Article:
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Polycystic kidney disease
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Polycystic kidney disease

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Last updated: 5th Mar 2024
Published:8th Mar 2022

Polycystic kidney disease

How common is polycystic kidney disease?

Polycystic kidney disease (PKD) is a genetic disorder inherited as an autosomal dominant or recessive trait1. Autosomal dominant PKD is one of the most common genetic disorders and the fourth leading cause of end-stage kidney disease (ESKD) in children and adults2,3. The prevalence of autosomal dominant PKD has been reported to be between 1 in 400 and 1 in 1000 and it is predicted to affect more than 10 million people worldwide3. Autosomal recessive PKD is less common but more severe, and has an estimated prevalence of 1 in 20,0004.

What is the clinical course of polycystic kidney disease?

Autosomal dominant PKD is caused by mutations in the PKD1 or PKD2 genes, which encode the proteins polycystin (PC) 1 and PC2, respectively. It is generally thought to manifest in adulthood, but there is increasing awareness that the clinical course can also begin in childhood5. There is wide variation in the phenotype of ADPKD, ranging from asymptomatic to severely ill5. Autosomal recessive PKD is caused primarily by mutations in the polycystic kidney and hepatic disease 1 (PKHD1) gene. It is typically identified in the late stages of pregnancy or at birth; 30–50% of affected neonates die soon after birth4. Both forms of PKD cause renal and extrarenal manifestations3,5. In the kidneys, parenchymal destruction leads to ESKD, requiring dialysis or kidney transplantation in more than half of patients by the age of 60 years6.

What are unmet needs in polycystic kidney disease?

The disease process for autosomal dominant PKD is known to start in utero, but symptoms do not always manifest until later in life and, often, only when substantial kidney damage has occurred. Early diagnosis and treatment, while potentially beneficial, can also have adverse consequences, including psychological distress in asymptomatic children5,7. There is an urgent unmet need for data on the natural history of both types of PKD and, for children at risk of autosomal dominant PKD, whether early diagnosis and treatment can alter the disease course7. There is also a need for disease-modifying treatments; at present, there is only one such agent available for treatment of autosomal dominant PKD, but this has not been approved for use in patients under the age of 18 years5,7,8. There are no disease-modifying treatments for autosomal recessive PKD3.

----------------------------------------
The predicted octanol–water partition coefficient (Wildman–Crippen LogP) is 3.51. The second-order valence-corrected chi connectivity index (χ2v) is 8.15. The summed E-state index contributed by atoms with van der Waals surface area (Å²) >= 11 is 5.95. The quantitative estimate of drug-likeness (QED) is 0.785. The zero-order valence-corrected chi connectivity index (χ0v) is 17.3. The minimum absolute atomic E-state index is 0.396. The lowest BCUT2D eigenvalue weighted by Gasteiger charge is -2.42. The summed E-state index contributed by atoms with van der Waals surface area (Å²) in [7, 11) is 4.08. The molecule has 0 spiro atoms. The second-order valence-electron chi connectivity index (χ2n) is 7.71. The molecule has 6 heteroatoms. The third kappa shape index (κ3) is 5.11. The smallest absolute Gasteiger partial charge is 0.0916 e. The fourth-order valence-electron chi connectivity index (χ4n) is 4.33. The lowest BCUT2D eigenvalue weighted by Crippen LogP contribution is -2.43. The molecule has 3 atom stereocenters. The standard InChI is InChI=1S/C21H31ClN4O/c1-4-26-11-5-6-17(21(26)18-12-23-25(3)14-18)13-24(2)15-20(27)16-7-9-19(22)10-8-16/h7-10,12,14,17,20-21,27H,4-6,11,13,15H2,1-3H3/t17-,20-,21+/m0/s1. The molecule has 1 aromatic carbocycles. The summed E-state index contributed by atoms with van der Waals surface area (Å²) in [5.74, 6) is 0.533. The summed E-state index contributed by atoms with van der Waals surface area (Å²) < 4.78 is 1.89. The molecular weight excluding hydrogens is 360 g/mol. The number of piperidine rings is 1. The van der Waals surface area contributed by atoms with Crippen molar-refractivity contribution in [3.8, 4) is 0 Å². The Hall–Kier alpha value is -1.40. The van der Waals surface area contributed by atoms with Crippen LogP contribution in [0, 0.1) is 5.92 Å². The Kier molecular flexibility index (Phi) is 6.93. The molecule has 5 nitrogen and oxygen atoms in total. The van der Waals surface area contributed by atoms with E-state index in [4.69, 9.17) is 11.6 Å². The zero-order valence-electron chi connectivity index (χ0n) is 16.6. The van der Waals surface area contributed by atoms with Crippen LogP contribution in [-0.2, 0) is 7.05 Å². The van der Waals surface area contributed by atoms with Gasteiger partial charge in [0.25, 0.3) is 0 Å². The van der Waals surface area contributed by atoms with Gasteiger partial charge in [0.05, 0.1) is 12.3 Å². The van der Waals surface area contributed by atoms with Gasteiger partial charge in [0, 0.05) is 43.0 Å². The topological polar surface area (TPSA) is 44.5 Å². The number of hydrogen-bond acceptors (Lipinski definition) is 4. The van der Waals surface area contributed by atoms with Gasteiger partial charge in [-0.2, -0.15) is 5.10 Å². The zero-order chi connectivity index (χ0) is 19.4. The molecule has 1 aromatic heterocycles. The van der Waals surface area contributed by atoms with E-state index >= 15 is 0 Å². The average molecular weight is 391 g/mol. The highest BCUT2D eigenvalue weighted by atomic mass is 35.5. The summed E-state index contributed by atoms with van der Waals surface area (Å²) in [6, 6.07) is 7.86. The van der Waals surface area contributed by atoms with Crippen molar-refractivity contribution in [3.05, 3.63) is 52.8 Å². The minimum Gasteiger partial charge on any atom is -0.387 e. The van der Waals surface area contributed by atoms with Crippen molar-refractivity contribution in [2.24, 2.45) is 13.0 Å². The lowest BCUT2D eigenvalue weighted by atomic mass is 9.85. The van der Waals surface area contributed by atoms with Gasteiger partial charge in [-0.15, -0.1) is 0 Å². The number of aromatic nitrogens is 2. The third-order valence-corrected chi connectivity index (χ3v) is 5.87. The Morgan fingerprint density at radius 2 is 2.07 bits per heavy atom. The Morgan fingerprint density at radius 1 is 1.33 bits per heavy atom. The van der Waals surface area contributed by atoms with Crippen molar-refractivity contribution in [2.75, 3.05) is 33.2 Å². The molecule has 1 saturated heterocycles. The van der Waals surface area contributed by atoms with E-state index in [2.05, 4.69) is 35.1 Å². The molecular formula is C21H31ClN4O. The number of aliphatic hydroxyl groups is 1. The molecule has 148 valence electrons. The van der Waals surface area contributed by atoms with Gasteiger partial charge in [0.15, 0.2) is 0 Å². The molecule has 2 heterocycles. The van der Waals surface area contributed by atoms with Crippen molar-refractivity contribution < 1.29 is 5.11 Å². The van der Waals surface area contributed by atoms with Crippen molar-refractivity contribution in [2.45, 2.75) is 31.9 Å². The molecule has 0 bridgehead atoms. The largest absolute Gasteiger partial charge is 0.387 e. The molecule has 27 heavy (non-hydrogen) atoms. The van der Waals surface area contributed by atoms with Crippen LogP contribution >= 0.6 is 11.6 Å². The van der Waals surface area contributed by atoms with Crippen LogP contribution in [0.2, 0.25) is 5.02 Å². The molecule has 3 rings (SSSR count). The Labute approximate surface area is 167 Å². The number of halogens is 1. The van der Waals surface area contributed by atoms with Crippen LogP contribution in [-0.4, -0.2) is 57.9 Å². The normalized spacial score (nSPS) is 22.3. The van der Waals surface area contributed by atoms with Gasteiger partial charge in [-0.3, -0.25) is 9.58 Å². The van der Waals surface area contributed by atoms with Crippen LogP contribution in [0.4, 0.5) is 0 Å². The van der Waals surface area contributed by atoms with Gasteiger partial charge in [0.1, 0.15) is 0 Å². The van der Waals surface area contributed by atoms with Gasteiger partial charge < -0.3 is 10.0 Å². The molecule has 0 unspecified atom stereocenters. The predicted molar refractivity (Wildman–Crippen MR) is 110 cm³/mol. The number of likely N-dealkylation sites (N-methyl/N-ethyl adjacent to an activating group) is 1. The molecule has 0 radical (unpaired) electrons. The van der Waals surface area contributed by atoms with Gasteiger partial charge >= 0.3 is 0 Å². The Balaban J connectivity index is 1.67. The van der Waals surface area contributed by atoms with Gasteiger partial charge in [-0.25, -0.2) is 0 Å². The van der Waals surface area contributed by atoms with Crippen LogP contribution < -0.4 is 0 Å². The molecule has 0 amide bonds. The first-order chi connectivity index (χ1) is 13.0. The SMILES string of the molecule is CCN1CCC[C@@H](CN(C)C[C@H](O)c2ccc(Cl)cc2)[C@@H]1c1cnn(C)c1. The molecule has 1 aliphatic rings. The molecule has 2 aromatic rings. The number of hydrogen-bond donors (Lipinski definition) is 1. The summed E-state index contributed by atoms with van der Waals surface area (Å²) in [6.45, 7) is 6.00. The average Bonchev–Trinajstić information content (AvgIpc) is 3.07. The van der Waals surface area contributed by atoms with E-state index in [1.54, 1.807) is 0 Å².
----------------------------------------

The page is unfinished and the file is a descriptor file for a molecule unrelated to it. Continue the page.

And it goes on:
How is polycystic kidney disease treated?

Treatment of polycystic kidney disease consists of lifestyle modifications to enhance hydration and limit sodium intake, pharmacological therapy to manage complications, and general supportive measures, such as counselling3. Antihypertensive agents have been the mainstay of treatment3,7 as hypertension is one of the most common complications of PKD; 50–70% of people with autosomal dominant PKD9 and up to 80% of children with autosomal recessive PKD develop hypertension3. Blood pressure control improves cardiovascular outcomes but has little effect in slowing disease progression10.

What are the targeted treatments for polycystic kidney disease?

Identification of vasopressin as a key agent in the pathogenesis of PKD, through activation of vasopressin 2 receptors (V2R), has enabled the development of disease-modifying drugs that target cyst-forming pathways3,10. Tolvaptan, a V2R antagonist, is the first disease-modifying drug to have been developed for the treatment of PKD. A phase 3 clinical trial showed that tolvaptan slowed the increase in total kidney volume (TKV) and the decline in kidney function in patients with autosomal dominant PKD over a period of three years11. Tolvaptan has now been approved in several countries for treatment of autosomal dominant PKD in patients with rapidly progressing disease3.


Related Journal Articles


  1. Paul BM, Vanden Heuvel GB. Kidney – Polycystic Kidney Disease. Wiley Interdiscip Rev Dev Biol. 2014;3(6):465.
  2. Suwabe T, Shukoor S, Chamberlain AM, Killian JM, King BF, Edwards M, et al. Epidemiology of autosomal dominant polycystic kidney disease in Olmsted county. Clin J Am Soc Nephrol. 2020;15(1):69–79.
  3. Bergmann C, Guay-Woodford LM, Harris PC, Horie S, Peters DJM, Torres VE. Polycystic kidney disease. Nat Rev Dis Prim. 2018;4(1):1–58.
  4. Bergmann C. Genetics of Autosomal Recessive Polycystic Kidney Disease and Its Differential Diagnoses. Front Pediatr. 2018;5(February):1–13.
  5. De Rechter S, Bammens B, Schaefer F, Liebau MC, Mekahli D. Unmet needs and challenges for follow-up and treatment of autosomal dominant polycystic kidney disease: the paediatric perspective. Clin Kidney J. 2018;11(Suppl 1):i14.
  6. Chebib FT, Torres VE. Autosomal Dominant Polycystic Kidney Disease: Core Curriculum 2016. Am J Kidney Dis. 2016;67(5):792.
  7. Janssens P, Jouret F, Bammens B, Liebau MC, Schaefer F, Dandurand A, et al. implications of early diagnosis of autosomal dominant polycystic kidney disease: A post hoc analysis of the TEMPO 3:4 trial. doi:10.1038/s41598-020-61303-9.
  8. Liebau MC, Mekahli D. Translational research approaches to study pediatric polycystic kidney disease. Mol Cell Pediatr. 2021;8(1). doi:10.1186/s40348-021-00131-x.
  9. Nobakht N, Hanna RM, Al-Baghdadi M, Ameen KM, Arman F, Nobahkt E, et al. Advances in Autosomal Dominant Polycystic Kidney Disease: A Clinical Review. Kidney Med. 2020;2(2):196.
  10. Torres VE. Pro: Tolvaptan delays the progression of autosomal dominant polycystic kidney disease. Nephrol Dial Transplant. 2019;34(1):30.
  11. Torres VE, Chapman AB, Devuyst O, Gansevoort RT, Grantham JJ, Higashihara E, et al. Tolvaptan in Patients with Autosomal Dominant Polycystic Kidney Disease. N Engl J Med. 2012;367:2407–2425.